PV is a resort with condo-size apartments in three buildings, two eight stories high and the other five. The first two are situtated along the beach, the latter faces a huge marina that’s opposite the beach.

The Paradise Village complex as seen from a tour boat

The Paradise Village complex as seen from entrance to marina


Marina as viewed from our balcony

The major draws for us are that they have a beautiful stretch of palapas-lined beachfront and three pools—one for families and a “quiet” one for adults beachfront, and a small one near the marina next to some tennis courts. Additionally, there are some excellent restaurants along the beachfront and one next to the marina.

Also, it is part of an actual village with a shopping center that includes retail establishments, a supermarket and pharmacy, and some restaurants; additionally, a casino, and a hospital are nearby. There is also a golf course and several residential complexes that are a major semi-retirement/retirement sites Americans and Canadians.

PV beachfront

PV beachfront

Member/guest palaces on the beach

Individual member/guest palapas on the beach

"Quiet" pool with spa at the end

“Quiet” pool with spa at far end behind bridge

View of El Tigre golf course from on-site restaurant that serves a fabulous brunch

View of El Tigre golf course from on-site restaurant that serves a fabulous brunch

While staying at PV, we often take off-site tours. This trip we did a boat trip to Las Caletas, and a mini-bus tour to the Botanical Gardens.

Las Caletas

Las Caletas was once the private home of film director John Huston who considered it one of the most beautiful places in the world. Nestled in a secluded nature preserve on the southern shores of Banderas Bay, Las Caletas is now a tropical beach hideaway accessible only by sea on a day cruise.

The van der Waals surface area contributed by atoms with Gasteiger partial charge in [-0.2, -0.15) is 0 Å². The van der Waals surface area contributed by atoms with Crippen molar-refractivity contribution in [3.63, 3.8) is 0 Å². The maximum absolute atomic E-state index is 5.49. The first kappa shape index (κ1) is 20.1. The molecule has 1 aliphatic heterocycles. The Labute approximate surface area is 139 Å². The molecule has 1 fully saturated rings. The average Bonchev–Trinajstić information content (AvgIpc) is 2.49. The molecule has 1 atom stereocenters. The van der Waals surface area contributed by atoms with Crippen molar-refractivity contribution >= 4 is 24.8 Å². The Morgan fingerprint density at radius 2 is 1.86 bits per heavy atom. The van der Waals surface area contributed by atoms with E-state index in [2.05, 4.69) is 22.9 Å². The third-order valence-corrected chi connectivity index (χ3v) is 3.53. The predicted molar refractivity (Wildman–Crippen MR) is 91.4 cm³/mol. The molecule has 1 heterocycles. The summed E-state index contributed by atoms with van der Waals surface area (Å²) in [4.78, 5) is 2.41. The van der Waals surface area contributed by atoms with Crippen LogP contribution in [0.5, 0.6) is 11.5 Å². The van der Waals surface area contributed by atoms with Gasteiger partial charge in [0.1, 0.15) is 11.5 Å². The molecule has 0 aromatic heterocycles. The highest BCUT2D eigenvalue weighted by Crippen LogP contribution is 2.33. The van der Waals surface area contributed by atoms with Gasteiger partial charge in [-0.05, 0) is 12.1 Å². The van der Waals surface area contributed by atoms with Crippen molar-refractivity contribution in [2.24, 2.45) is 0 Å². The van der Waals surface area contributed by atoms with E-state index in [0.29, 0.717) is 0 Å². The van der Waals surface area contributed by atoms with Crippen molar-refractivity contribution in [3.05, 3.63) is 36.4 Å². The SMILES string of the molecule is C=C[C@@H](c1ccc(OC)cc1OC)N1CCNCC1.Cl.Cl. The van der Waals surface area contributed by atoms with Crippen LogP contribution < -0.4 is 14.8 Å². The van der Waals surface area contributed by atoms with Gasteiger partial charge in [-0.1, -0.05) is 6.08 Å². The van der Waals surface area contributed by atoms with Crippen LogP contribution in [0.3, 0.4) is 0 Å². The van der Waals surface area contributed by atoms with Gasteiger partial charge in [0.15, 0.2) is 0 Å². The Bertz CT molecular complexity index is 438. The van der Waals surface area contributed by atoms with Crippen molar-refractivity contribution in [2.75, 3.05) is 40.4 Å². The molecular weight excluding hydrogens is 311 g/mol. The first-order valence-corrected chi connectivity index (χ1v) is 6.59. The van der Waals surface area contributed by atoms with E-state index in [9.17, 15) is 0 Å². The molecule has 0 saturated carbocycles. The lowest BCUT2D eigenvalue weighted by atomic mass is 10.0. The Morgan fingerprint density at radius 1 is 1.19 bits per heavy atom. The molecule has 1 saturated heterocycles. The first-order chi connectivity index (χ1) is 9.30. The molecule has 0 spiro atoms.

It is an all-day adventure that includes a  buffet on tables set up along the beach. Kayaking, scuba diving, snorkeling, and other beach activities are available; there are jungle paths for dicovering flora and bird life; or one can just sit on the beach or lie in a hammock enjoying the sights and sounds of the sea and the surrounding jungle.

One of Las Caletas beaches--there's also a "quiet" adult beach and a kids

Las Caletas’ activities beach–there’s also a “quiet” adult beach and one for kids

Great way to relax...

Great way to relax…

That was fun

That was fun!

This was the second time we’ve taken this trip, and will certainly do it again.

Puerto Vallarta Botanical Garden

The Botanical Garden is deep in the jungle, a long and windy mini-bus ride. On the way there’s usually an opal store stop (to get a free drink, but with an emphasis on buying something) and a view stop about half way up. We were surprised to learn that the garden itself is actually privately owned and maintained. The tour we took only allowed for an approximate 45-minute guided walk–we would have preferred more time just on our own.



After the garden tour, the bus stopped at an out-of-the-way up a long windy dirt road restaurant that was attached to a tequila factory. The tequila demonstration was interesting and the tastings good; the restaurant food was pretty good–the menu consisted of selecting a dish from a catch-of-the day tray so it was certainly fresh. From there we wound our way back down to Puerto Vallarta, with stops along the way to drop off guests at their hotels.

This was our second trip to the Garden–the first was during a torrential rainstorm so all we did was eat there. This tour is a been-there-done-that for us, though certainly worth taking if you’re new to the Vallarta area tour scene.

We ended the day enjoying another awesome Mexican sunset….



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